For example, if your soft tissue injuries are under continuing surgical management, then your impairment is evaluated under the 1.08 listing for soft tissue injuries. However, if your burns do not meet the requirements of listing 1.08 and you have extensive skin lesions that result in a very serious limitation that has lasted or can be expected to last for a continuous period of at least 12 months, the Social Security Administration will evaluate them under a different listing (listing 8.08).
When to Determine the Claim
If you have extensive second or third degree burns to the hands, elbows, or knees that have just begun treatment at the time of application for benefits, the Social Security Administration should not guess that full function will be restored. Rather, the claim should be held for some months until a realistic assessment of probable outcome can be determined. By then, the long-term surgical management plan will have acquired more definite form.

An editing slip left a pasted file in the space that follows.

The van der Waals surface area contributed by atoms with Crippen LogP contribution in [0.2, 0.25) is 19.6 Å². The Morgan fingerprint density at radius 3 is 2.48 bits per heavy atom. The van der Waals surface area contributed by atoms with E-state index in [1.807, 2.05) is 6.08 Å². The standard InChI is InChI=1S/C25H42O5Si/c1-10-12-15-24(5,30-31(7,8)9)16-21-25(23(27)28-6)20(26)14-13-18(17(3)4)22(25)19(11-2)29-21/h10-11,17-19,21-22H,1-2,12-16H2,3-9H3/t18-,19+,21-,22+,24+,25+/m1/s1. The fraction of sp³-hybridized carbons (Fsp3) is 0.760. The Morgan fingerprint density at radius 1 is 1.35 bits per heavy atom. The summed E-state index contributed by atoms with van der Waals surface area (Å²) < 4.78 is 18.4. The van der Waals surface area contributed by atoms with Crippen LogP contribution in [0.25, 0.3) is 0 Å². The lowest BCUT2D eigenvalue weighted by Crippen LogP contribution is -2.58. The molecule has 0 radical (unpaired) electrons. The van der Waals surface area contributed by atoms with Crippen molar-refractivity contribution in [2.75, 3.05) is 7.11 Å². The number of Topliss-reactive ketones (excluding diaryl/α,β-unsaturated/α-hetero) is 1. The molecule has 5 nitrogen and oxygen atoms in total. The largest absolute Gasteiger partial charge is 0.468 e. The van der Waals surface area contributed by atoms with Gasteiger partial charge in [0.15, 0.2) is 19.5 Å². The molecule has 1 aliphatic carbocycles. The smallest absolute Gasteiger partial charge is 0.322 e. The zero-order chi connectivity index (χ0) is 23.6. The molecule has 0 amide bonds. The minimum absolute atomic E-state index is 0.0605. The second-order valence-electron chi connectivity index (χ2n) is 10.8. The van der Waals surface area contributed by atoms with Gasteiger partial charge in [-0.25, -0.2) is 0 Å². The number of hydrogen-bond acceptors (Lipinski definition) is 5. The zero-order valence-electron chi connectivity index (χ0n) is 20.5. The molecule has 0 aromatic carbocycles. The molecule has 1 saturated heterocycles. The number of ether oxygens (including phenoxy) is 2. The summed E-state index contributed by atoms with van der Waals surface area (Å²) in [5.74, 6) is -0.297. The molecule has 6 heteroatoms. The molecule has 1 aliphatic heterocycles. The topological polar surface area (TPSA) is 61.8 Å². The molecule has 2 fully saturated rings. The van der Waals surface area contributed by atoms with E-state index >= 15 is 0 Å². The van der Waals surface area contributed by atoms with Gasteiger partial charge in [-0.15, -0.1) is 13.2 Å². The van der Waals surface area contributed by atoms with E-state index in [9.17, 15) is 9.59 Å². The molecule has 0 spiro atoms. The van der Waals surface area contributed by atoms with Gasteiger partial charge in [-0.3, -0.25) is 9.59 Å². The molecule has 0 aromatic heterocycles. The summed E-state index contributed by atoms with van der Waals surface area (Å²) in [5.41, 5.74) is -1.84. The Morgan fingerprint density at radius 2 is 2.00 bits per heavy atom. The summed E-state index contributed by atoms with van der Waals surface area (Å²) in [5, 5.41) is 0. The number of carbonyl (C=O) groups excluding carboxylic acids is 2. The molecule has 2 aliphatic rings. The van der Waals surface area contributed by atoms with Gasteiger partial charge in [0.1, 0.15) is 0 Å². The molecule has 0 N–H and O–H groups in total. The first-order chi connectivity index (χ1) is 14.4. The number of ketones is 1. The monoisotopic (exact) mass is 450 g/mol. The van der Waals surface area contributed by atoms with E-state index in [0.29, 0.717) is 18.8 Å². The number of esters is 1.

To determine whether you are disabled at Step 3 of the Sequential Evaluation Process, the Social Security Administration will consider whether your burn injuries are severe enough to meet or equal a listing. The Social Security Administration has developed rules called Listing of Impairments for most common impairments. The listing for a particular impairment describes a degree of severity that Social Security Administration presumes would prevent a person from performing substantial work. If your burn injuries are severe enough to meet or equal the listing, you will be considered disabled.
The Social Security Administration listing for soft tissue injury is 1.08. That listing applies to soft tissue injury (e.g., burns) of an upper or lower extremity, trunk, or face and head that is under continuing surgical management for the purpose of the salvage or restoration of major function, but the major function was not restored or is not expected to be restored within 12 months.